Perhaps the most surprisingly obvious of all the suggestions in the guide concerns hygiene. "Take a shower the morning of your interview," the guide advises. "Second, use deodorant liberally; you may be nervous, and a second (or third) application can never hurt. Pack it in your bag and consider reapplying once you arrive. (Seriously.) Third, do not, under any circumstances, wear perfume or cologne. You never know who might be allergic and you run the risk of leaving a pungent trail in your wake."
Cleavage? "Just don't do it."
"Ladies," recommend the Harbus editors, "skirts should hit at the top of your knee. If thigh is showing, go back to square one and try again. Anything longer than the bottom of your knee looks matronly. Also, if you have a gap between buttons of your shirt, you have two options: buy a safety pin or wear a camisole. It is unadvisable to flash your interviewer. (This includes any variation on cleavage; just don't do it.")."
And for the male applicants?
"Gentleman: don't swim in your suit. Baggy = sloppy. You don't have to like the slim cuts of Thom Browne, but if it looks like you dropped 30 pounds and forgot to buy a new suit, this is a problem. In the same vein, the length of your jacket should hit at the hip -- there is no reason why you should ever sit on it."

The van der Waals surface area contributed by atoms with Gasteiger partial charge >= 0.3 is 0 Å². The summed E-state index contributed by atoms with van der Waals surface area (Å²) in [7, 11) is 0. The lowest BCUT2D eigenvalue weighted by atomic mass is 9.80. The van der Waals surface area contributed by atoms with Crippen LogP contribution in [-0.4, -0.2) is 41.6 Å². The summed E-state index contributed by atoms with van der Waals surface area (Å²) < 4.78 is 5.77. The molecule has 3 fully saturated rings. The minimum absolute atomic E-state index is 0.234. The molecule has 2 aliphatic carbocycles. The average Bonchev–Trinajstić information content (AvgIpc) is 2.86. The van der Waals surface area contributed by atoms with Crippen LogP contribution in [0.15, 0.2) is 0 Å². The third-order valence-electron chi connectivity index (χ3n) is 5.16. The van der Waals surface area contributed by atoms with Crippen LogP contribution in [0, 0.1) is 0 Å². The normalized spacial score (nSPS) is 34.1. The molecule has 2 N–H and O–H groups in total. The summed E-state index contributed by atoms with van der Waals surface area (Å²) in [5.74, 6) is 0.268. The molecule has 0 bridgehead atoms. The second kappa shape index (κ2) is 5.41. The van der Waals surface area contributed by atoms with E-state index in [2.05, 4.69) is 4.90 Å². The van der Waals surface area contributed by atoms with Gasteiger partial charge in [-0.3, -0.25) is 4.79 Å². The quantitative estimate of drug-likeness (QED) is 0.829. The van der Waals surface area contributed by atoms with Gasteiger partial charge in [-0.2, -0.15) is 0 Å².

Ladies: Take that suit to the tailor
Regarding the question of "fit," the Harbus editors write: "Here's where a great suit can go terribly wrong. As Tim Gunn from 'Project Runway' likes to say, 'a suit is meant to enhance your figure, not hide it.' Unless you won the genetic lottery, chances are an off-the-rack suit will not fit you perfectly. This is where a tailor comes in. You may need to shorten the sleeves or lengthen the pant hem, or adjust the darts."
Gents: Leave the cartoon and golf ball ties at home
The editors caution against wearing loud colors, explaining, "loudness only detracts from your finished look. Prints should be small -- no cartoons, golf balls, or impressionist paintings that consume your tie. And gentlemen, it's best to choose an accent color for your tie (no matchy-matchy, but nothing off-the-wall, either). When in doubt, buy a shirt and tie at the same store with input from a salesperson. (We recommend Brooks Brothers.)"
A note on hair
And then there is their advice on hair. "The number one rule for hair is CLEAN. If you have biological concerns (ie. dandruff or a pet that sheds), be sure to pay extra attention to unsightly accumulations on your suit. Keep a lint roller in your bag if you are super-concerned. Girls, just check the split-end situation and shave your legs if you are wearing a skirt. We really wish we didn't have to say this, but we will: check eyebrows, nose and ears for flyaways. That is, if your nose or ear hair is visible or you sport a unibrow, then you must apply the proper hair removal techniques.
"We personally think high ponytails are a bit unprofessional. Best to secure bangs or wispies with bobby pins or barrettes, or pull it all back into a topknot. Above all, do not fidget with your hair, and do not show up looking like you just stepped out of the shower."
Guess all of that outside the box thinking and mold breaking will have to come from the inside.
More from Poets&Quants: